A volcanic eruption sparked the highest lightning ever seen

The eruption plume caused flashes up to 30 kilometers (nearly 19 miles) above sea level

A satellite image of the Hunga Tonga volcano when it erupted in 2022 with a large circle of smoke visible in the middle of blue water and other clouds.

In 2022, a volcano erupted in Tonga, a country in the South Pacific. This image from a weather satellite shows the eruption’s plume of gas and ash. During the eruption, lightning flashed through the plume far above the ground.

Japan Meteorology Agency via AP

In 2022, an underwater volcano in the South Pacific island nation of Tonga made history. It spewed a plume of ash and water high enough to touch space. It also launched a tsunami as tall as the Statue of Liberty. Now, scientists find that it triggered lightning at the highest altitudes ever seen.

The eruption plume sparked lightning flashes that began 20 to 30 kilometers (about 12 to 19 miles) above sea level. That’s all the way up in the stratosphere — even higher than most airplanes fly.

Researchers shared these findings on June 28. The work appeared in Geophysical Research Letters.

Lightning is most often born inside storm clouds. But lightning can also form inside a volcano’s eruption plume. That plume is made of tiny bits of ash, gas and dust. When these tiny bits bump into each other, they make static electricity. Once enough static electricity builds up, lightning zips through the plume.

Alexa Van Eaton led a team that looked at how high the Tonga eruption’s lightning was. She’s a volcano scientist at the U.S. Geological Survey’s Cascades Volcano Observatory. That’s in Vancouver, Wash.

To estimate the lightning’s height, Van Eaton’s team looked at a few different types of data. One was radio waves created by the lightning. They also examined satellite images of the eruption plume and infrared light from the flashes.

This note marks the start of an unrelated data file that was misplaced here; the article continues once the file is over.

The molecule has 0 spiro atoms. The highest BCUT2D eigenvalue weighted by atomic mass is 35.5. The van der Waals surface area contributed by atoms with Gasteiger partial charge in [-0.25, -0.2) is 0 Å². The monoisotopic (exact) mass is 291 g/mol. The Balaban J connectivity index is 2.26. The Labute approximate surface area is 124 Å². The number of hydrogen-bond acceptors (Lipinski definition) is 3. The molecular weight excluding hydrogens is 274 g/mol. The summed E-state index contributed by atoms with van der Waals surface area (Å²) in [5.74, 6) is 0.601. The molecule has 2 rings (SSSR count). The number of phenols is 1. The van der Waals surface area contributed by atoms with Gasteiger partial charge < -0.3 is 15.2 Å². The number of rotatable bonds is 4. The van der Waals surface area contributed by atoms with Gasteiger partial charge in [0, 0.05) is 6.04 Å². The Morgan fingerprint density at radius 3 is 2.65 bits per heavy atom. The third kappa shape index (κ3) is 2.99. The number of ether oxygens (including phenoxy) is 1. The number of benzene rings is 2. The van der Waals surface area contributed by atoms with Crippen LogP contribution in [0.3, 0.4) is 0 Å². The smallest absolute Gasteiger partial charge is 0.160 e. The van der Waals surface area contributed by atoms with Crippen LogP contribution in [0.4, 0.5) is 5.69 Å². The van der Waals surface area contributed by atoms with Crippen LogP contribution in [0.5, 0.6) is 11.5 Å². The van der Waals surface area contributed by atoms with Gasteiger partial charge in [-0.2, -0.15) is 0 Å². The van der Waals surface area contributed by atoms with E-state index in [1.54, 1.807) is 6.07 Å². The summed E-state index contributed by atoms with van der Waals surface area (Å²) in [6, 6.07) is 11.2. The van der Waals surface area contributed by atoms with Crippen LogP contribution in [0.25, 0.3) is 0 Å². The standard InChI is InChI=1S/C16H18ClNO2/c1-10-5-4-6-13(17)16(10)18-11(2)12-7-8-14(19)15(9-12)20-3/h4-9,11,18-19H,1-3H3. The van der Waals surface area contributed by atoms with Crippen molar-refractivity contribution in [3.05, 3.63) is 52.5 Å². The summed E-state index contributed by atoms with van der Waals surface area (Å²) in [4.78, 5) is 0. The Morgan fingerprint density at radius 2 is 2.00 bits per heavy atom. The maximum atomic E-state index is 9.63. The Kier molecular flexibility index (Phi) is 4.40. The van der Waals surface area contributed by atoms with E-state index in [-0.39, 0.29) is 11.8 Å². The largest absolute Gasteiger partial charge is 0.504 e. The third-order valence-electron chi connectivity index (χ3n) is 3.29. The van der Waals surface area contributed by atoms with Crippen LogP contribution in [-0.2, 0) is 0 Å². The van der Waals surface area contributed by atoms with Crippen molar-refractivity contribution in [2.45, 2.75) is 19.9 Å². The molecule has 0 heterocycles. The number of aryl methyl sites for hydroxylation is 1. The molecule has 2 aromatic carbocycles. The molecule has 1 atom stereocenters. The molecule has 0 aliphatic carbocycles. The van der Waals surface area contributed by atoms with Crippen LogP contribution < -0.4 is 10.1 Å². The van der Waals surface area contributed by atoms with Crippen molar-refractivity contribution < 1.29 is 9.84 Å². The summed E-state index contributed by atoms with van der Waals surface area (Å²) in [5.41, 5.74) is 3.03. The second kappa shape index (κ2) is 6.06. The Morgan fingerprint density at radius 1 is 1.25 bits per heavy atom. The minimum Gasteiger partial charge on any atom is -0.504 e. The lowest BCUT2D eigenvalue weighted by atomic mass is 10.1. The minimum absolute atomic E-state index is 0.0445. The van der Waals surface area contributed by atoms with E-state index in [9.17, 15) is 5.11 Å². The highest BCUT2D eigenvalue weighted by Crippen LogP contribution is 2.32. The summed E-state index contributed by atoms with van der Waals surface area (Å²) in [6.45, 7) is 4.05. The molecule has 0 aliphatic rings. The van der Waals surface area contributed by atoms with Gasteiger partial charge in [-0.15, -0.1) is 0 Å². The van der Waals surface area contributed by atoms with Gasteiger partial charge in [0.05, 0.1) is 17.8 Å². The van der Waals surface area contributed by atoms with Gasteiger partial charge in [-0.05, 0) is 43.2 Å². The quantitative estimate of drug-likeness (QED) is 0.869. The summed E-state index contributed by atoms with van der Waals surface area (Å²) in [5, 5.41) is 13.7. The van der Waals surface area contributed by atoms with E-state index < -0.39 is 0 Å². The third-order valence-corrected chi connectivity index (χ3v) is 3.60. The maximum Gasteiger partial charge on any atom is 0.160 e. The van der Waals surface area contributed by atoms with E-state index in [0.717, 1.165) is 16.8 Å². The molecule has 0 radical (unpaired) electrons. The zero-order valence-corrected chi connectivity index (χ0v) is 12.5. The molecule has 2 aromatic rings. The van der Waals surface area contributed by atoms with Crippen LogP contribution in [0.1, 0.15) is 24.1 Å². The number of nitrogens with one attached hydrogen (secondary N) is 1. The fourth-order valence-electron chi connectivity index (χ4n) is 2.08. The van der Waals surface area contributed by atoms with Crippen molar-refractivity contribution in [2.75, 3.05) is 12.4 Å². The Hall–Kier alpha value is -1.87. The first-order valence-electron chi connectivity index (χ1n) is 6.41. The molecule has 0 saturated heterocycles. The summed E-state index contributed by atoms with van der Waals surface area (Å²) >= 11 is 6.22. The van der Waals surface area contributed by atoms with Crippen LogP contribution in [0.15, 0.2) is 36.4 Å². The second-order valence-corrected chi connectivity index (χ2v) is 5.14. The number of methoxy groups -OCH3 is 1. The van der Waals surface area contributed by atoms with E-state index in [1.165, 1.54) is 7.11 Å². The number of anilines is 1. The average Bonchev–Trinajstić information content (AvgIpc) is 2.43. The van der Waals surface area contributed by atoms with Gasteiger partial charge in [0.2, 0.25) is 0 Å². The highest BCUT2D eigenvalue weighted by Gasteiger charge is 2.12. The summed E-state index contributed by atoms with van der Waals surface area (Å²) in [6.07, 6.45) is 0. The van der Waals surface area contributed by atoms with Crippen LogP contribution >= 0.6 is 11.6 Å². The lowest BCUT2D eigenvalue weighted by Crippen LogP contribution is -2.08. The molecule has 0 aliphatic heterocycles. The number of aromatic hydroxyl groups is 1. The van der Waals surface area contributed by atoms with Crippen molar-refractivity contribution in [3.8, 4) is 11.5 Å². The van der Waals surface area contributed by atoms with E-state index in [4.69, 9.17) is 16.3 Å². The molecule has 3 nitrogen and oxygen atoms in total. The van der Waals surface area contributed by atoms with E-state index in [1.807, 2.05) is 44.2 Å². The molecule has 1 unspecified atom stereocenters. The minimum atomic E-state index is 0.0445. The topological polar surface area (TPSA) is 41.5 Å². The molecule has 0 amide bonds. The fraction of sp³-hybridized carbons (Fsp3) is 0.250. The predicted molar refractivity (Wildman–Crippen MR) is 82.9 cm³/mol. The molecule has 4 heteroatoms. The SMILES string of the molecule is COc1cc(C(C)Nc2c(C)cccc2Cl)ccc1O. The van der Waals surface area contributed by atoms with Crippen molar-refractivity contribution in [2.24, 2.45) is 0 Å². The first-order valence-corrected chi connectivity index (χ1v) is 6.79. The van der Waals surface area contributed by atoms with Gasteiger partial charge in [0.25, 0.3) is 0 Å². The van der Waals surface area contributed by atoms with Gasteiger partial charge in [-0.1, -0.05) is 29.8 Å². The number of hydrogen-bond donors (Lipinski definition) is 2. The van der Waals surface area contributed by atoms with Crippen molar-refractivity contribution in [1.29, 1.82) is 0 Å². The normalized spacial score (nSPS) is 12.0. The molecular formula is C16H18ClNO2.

These data revealed the lightning started more than 20 kilometers (12 miles) above sea level. Lightning doesn’t typically start that high. Air pressure at that height is usually too low to form lightning “leaders.” These are the channels of hot plasma that make up the lightning in thunderstorms.

The rising eruption plume may have increased the air pressure over the volcano, says Van Eaton. That might have been enough to create lightning leaders at strangely high altitudes.

In those eruption data, “we’re seeing stuff that we’ve never seen before,” says Jeff Lapierre. He’s a coauthor on the study. He’s also the principal lightning scientist at the Advanced Environmental Monitoring. It’s a company based in Germantown, Md.

This eruption has “completely changed the way we think of how natural events can change the atmosphere,” Lapierre says. It’s also changed “the environment where we thought lightning could exist.”

Skyler Ware is the 2023 AAAS Mass Media Fellow with Science News. She is a fifth-year Ph.D. student at Caltech, where she studies chemical reactions that use or create electricity. Her writing has appeared in ZME Science and the Council for the Advancement of Science Writing’s New Horizons Newsroom, among other outlets.

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